By Barry de SilvaNational Communications Manager
In the past year Josh has worked on projects with National Geographic, Channel 7, 9 and SBS’ highest rating show, Alone Australia; which drops 10 survival experts into a remote part of Tasmania.
“It’s huge in America and has had nine seasons, so it’s great to be involved in the inaugural show
here to help run boot camps and capture the beautiful landscape – the conditions were wild!”
Having studied the Bachelor of Film Production at SAE Byron Bay in 2012, Josh reflected on his time and how it pushed him to where he is today.
“I think one of the main benefits of SAE is the diversity of the syllabus, being able to see what’s involved in production, and having an insight into different film departments was a great way to see which way I wanted to go with my career.”
Being around fellow creatives at SAE Byron Bay like the Lundmark brothers, who now run Rest Your Eyes productions, convinced Josh he wanted to start his own company.
“Studying with Jonatan and Sebastian, and then seeing them make a living from their business showed me that it was possible to do it myself – so I got to work.”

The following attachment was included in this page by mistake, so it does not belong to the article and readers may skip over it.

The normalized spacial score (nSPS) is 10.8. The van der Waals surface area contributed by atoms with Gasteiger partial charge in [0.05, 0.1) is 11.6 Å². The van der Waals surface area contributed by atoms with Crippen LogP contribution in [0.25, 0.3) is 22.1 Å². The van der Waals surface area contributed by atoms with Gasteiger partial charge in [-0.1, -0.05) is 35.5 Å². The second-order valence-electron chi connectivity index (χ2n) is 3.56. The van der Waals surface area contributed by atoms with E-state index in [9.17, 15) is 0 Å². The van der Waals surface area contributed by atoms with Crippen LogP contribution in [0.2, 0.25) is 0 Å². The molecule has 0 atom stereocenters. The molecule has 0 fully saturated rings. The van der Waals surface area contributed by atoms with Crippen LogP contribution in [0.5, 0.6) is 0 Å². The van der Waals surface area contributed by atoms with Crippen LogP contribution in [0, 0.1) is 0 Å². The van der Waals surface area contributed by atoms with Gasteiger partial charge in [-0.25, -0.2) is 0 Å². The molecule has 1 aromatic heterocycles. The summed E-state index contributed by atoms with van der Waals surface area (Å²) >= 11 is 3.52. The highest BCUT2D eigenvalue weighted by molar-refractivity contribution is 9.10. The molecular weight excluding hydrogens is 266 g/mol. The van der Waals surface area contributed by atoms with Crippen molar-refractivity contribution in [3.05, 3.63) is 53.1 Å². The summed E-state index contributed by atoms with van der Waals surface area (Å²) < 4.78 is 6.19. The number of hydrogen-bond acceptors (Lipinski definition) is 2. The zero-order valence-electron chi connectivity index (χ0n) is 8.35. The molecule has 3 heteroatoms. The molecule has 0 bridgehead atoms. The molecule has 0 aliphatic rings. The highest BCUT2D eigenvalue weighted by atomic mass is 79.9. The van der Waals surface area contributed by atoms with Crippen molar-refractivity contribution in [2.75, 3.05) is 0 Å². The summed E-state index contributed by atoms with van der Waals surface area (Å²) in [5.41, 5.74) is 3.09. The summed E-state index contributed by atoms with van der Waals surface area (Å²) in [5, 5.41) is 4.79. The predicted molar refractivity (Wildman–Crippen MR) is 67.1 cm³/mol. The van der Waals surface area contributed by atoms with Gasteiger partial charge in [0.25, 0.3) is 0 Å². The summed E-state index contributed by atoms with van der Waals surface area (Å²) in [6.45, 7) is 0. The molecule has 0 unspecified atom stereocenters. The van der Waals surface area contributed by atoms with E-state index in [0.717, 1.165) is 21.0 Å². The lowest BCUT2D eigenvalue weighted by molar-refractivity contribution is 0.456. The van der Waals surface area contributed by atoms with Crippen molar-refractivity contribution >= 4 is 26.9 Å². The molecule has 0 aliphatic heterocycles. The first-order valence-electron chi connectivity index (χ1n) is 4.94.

Josh has started to grow his production company, Artem Collective, working with clients like The ARIAs, Amazon, National Geographic, Vice and every Australian broadcast network, and shows no sign of slowing down.
“Working on such large-scale shows has given me invaluable insight into running my own company,” he said. “I would never say starting your own business is an easy career choice, but it’s the one I wanted.”
The art of networking
Now only in his early thirties, and already working with established shows and brands, Josh puts his success in the industry down to his upbringing and a focus on networking.
“Having been brought up around Byron Bay, which is a social town with a diverse range of individuals and cultures, it naturally means you get used to meeting and talking to new people,” Josh explained.
“I’ve put a lot of value on networking, which was strongly encouraged at SAE,” he added. “Trust is such a valuable commodity in the creative industries, given the turnover of people, so if you’re a likeable person and good at what you do, that will go a long way.”
Getting into the industry
For those students wanting to follow in his footsteps, Josh gave some valuable advice on how to break into the industry and stand out from the crowd.
“Aside from continuing to network, leveraging new technology is a must,” he said. “In my career, autofocus technology has helped me diversify my skill set by freeing up mental bandwidth to focus on other aspects of production.”
“Having some knowledge of all areas of production will also help, particularly with on set communication, and you’ll earn respect from other professionals for that, and of course look after yourself by keeping fit and healthy if you want to survive.”